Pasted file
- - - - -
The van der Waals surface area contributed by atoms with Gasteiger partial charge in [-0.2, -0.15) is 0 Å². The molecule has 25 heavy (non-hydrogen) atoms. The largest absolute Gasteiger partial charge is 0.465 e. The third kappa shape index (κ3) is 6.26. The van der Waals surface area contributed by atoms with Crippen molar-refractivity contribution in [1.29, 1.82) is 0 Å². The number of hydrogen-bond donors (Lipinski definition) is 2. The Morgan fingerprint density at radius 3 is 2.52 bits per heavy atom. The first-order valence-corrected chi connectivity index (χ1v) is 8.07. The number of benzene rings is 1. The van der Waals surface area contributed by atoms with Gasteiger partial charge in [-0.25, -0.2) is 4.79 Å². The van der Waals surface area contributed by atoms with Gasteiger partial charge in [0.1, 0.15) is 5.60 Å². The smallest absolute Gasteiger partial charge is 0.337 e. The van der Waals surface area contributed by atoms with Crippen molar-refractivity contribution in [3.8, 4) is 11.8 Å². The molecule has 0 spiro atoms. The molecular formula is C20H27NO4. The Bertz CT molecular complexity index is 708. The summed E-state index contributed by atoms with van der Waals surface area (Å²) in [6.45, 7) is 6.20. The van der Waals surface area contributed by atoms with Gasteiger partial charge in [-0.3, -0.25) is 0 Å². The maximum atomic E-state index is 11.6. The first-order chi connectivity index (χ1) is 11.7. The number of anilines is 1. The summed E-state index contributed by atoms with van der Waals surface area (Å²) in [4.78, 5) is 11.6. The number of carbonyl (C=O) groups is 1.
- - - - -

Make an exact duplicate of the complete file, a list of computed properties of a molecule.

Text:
The van der Waals surface area contributed by atoms with Gasteiger partial charge in [-0.2, -0.15) is 0 Å². The molecule has 25 heavy (non-hydrogen) atoms. The largest absolute Gasteiger partial charge is 0.465 e. The third kappa shape index (κ3) is 6.26. The van der Waals surface area contributed by atoms with Crippen molar-refractivity contribution in [1.29, 1.82) is 0 Å². The number of hydrogen-bond donors (Lipinski definition) is 2. The Morgan fingerprint density at radius 3 is 2.52 bits per heavy atom. The first-order valence-corrected chi connectivity index (χ1v) is 8.07. The number of benzene rings is 1. The van der Waals surface area contributed by atoms with Gasteiger partial charge in [-0.25, -0.2) is 4.79 Å². The van der Waals surface area contributed by atoms with Gasteiger partial charge in [0.1, 0.15) is 5.60 Å². The smallest absolute Gasteiger partial charge is 0.337 e. The van der Waals surface area contributed by atoms with Crippen molar-refractivity contribution in [3.8, 4) is 11.8 Å². The molecule has 0 spiro atoms. The molecular formula is C20H27NO4. The Bertz CT molecular complexity index is 708. The summed E-state index contributed by atoms with van der Waals surface area (Å²) in [6.45, 7) is 6.20. The van der Waals surface area contributed by atoms with Gasteiger partial charge in [-0.3, -0.25) is 0 Å². The maximum atomic E-state index is 11.6. The first-order chi connectivity index (χ1) is 11.7. The number of anilines is 1. The summed E-state index contributed by atoms with van der Waals surface area (Å²) in [4.78, 5) is 11.6. The number of carbonyl (C=O) groups is 1.